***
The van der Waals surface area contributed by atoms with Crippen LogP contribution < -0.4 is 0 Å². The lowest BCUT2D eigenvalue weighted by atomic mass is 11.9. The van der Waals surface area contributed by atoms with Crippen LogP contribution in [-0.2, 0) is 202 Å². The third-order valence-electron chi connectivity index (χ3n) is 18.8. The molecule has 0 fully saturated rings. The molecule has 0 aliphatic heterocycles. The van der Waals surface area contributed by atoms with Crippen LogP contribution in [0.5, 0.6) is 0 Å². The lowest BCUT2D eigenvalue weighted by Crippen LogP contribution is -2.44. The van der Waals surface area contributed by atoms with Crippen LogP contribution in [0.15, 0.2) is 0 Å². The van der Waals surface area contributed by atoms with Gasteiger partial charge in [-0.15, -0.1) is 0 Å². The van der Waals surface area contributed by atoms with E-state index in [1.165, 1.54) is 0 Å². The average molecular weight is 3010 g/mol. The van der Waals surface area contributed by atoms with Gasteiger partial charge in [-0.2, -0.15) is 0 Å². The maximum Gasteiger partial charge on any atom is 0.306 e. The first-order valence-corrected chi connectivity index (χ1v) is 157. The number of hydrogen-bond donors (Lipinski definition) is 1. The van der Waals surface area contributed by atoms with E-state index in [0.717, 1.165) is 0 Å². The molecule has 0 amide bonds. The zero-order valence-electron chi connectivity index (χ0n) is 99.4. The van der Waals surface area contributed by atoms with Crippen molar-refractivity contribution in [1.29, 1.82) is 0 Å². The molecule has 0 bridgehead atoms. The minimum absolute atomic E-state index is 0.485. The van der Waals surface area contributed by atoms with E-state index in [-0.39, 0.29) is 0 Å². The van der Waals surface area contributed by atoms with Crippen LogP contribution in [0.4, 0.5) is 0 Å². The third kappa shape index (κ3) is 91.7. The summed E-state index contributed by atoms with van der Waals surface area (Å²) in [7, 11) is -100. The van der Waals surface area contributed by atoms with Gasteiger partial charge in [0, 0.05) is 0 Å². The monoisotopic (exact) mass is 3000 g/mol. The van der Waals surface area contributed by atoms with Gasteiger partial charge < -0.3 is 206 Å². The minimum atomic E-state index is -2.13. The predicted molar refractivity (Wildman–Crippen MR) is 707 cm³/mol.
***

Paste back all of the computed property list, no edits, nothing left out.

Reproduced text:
The van der Waals surface area contributed by atoms with Crippen LogP contribution < -0.4 is 0 Å². The lowest BCUT2D eigenvalue weighted by atomic mass is 11.9. The van der Waals surface area contributed by atoms with Crippen LogP contribution in [-0.2, 0) is 202 Å². The third-order valence-electron chi connectivity index (χ3n) is 18.8. The molecule has 0 fully saturated rings. The molecule has 0 aliphatic heterocycles. The van der Waals surface area contributed by atoms with Crippen LogP contribution in [0.5, 0.6) is 0 Å². The lowest BCUT2D eigenvalue weighted by Crippen LogP contribution is -2.44. The van der Waals surface area contributed by atoms with Crippen LogP contribution in [0.15, 0.2) is 0 Å². The van der Waals surface area contributed by atoms with Gasteiger partial charge in [-0.15, -0.1) is 0 Å². The van der Waals surface area contributed by atoms with E-state index in [1.165, 1.54) is 0 Å². The average molecular weight is 3010 g/mol. The van der Waals surface area contributed by atoms with Gasteiger partial charge in [-0.2, -0.15) is 0 Å². The maximum Gasteiger partial charge on any atom is 0.306 e. The first-order valence-corrected chi connectivity index (χ1v) is 157. The number of hydrogen-bond donors (Lipinski definition) is 1. The van der Waals surface area contributed by atoms with E-state index in [0.717, 1.165) is 0 Å². The molecule has 0 amide bonds. The zero-order valence-electron chi connectivity index (χ0n) is 99.4. The van der Waals surface area contributed by atoms with Crippen molar-refractivity contribution in [1.29, 1.82) is 0 Å². The molecule has 0 bridgehead atoms. The minimum absolute atomic E-state index is 0.485. The van der Waals surface area contributed by atoms with E-state index in [-0.39, 0.29) is 0 Å². The van der Waals surface area contributed by atoms with Crippen LogP contribution in [0.4, 0.5) is 0 Å². The third kappa shape index (κ3) is 91.7. The summed E-state index contributed by atoms with van der Waals surface area (Å²) in [7, 11) is -100. The van der Waals surface area contributed by atoms with Gasteiger partial charge in [0, 0.05) is 0 Å². The monoisotopic (exact) mass is 3000 g/mol. The van der Waals surface area contributed by atoms with Gasteiger partial charge < -0.3 is 206 Å². The minimum atomic E-state index is -2.13. The predicted molar refractivity (Wildman–Crippen MR) is 707 cm³/mol.